Skip to comments.Return of the '70s
Posted on 03/18/2014 3:08:17 PM PDT by Kaslin
"The thing that hath been, it is that which shall be; and that which is done is that which shall be done: and there is no new thing under the sun." -- Ecclesiastes 1:9
This is true even in politics. Maybe especially in politics, where the recycling of bad and good decisions reflects the recycling, according to democratic practice, of bad and good leaders.
As the Russians push their imperial agenda in the Ukraine, and Western leaders wring their hands, the '70s come painfully to mind.
I bring up the '70s -- of god-awful memory -- as much to nourish hope as to enlarge perspective on current events in the world and the nation along with it.
As the hearing-aid set -- of which your servant is a certificate-holding member -- will recall, the '70s began with the U.S. in decline, at home and abroad. Inflation and fast-rising energy costs looked uncontrollable. The Nixon administration's response was wage-price controls -- an expedient never successful anywhere. A long, bloody, divisive and essentially futile war in Southeast Asia was winding down. It remained only to negotiate our exit costs.
In this environment of American weakness and confusion, enemies pounced. The Iranians seized our embassy in Tehran. The Russians invaded Afghanistan.
The cycle of decline and fall was arrested, and then reversed, in the '80s. Having seen what didn't work in foreign policy -- American guilt, American disengagement -- America, during the Reagan presidency, re-engaged. And, having done so, won the Cold War. In economic terms, the government stepped back, cut tax rates, eased various regulations and returned to the free marketplace some of its old-time flexibility. Things began working again.
They worked, that is, until "the thing that hath been" cruised back by the crime scene to test the shortness of our memories. Sure enough, around the year 2008, circumstances found the U.S. largely immobilized by the experience of war and the mistakes that seem to go with freedom and prosperity.
Under the guiding hand of Barack Obama, the old policies came back -- guilt, disengagement from responsibilities, pessimism as to American ideals and capabilities, resentment of economic success; a variety of mannerisms and anxieties that predict bad decision-making at the top.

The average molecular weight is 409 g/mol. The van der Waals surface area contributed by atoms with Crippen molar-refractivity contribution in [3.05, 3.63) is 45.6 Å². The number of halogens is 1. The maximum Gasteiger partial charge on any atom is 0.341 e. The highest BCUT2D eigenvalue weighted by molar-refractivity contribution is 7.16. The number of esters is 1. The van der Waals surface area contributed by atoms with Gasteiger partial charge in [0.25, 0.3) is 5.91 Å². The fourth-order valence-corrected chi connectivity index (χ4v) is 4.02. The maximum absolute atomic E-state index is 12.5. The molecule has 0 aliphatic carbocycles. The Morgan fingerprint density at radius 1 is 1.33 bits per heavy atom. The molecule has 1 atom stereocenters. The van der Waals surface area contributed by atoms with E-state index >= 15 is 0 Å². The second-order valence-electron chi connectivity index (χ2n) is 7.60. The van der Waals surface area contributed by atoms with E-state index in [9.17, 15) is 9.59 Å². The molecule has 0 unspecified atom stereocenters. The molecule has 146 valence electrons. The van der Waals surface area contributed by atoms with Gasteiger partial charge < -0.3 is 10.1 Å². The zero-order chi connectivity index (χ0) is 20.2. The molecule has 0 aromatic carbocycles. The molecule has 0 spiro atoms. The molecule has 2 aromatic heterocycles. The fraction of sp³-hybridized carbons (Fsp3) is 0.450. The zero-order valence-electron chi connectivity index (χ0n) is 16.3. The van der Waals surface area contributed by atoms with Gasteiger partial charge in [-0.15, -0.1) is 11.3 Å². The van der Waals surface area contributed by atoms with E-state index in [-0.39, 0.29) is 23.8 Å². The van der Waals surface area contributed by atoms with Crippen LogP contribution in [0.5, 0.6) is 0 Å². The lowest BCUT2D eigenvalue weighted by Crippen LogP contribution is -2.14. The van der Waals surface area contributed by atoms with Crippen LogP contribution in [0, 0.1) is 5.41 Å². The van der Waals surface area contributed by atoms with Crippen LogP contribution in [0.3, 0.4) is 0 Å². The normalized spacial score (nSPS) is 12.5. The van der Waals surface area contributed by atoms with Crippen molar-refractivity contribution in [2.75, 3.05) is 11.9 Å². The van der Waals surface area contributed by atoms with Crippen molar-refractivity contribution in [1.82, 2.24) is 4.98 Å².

Barack Obama, whose approval ratings fell last week to their lowest ever, is, seemingly, the new Jimmy Carter -- a man with few ideas other than to embody the reverse of what he sees as having caused our problems. Obama, like Carter, prior to the Afghan invasions, thought he could do something about American bossiness by disengaging from confrontation with other nations. We're not supposed to throw our weight around anymore. We're to act in concert with "the international community," whatever that is. We make noises, draw "red lines," issue warnings.
As in the Carter days, the government thinks it knows more than the citizens when it comes to economics. A government takeover of health care, tighter regulation of coal-fired plants, more government spending (except for defense), neglect of problems with Medicare and Social Security -- in this manner we create prosperity. Except when we create less prosperity and more prolonged misery.
The '70s of the last century look more and more like a dress rehearsal for the '10s of the 21st century: the same love of ideology over experience, the same wrong answers. Barack Obama has an evident gift for seeming indecisive in the face of challenge, which makes him look like the same patsy the Russians and the Iranians took Jimmy Carter to be.
The same love of government control that Jimmy Carter displayed keeps the American economy on its backside when the need of the day is to coax the animal spirits of the marketplace back into action.
It's saddening and discouraging to watch the '70s gaily gallivanting among us. There's more to say on that count, nonetheless. We cannot recall the badness of the '70s without recalling the good that flowed from the discovery in the '80s that things had to change. That's the first step: disillusion, and then the itch for hope and change. Didn't someone once tell us about that itch?
Damn, this thread just started and already there’s a comment that’s been removed before I got to see it. How about moving all the removed comments to a separate thread so those of us that aren’t easily offended can read them?
Theres only one problem with it being the 70’s again: the 70’s sucked. Big time.
Except Obama makes Carter look competent.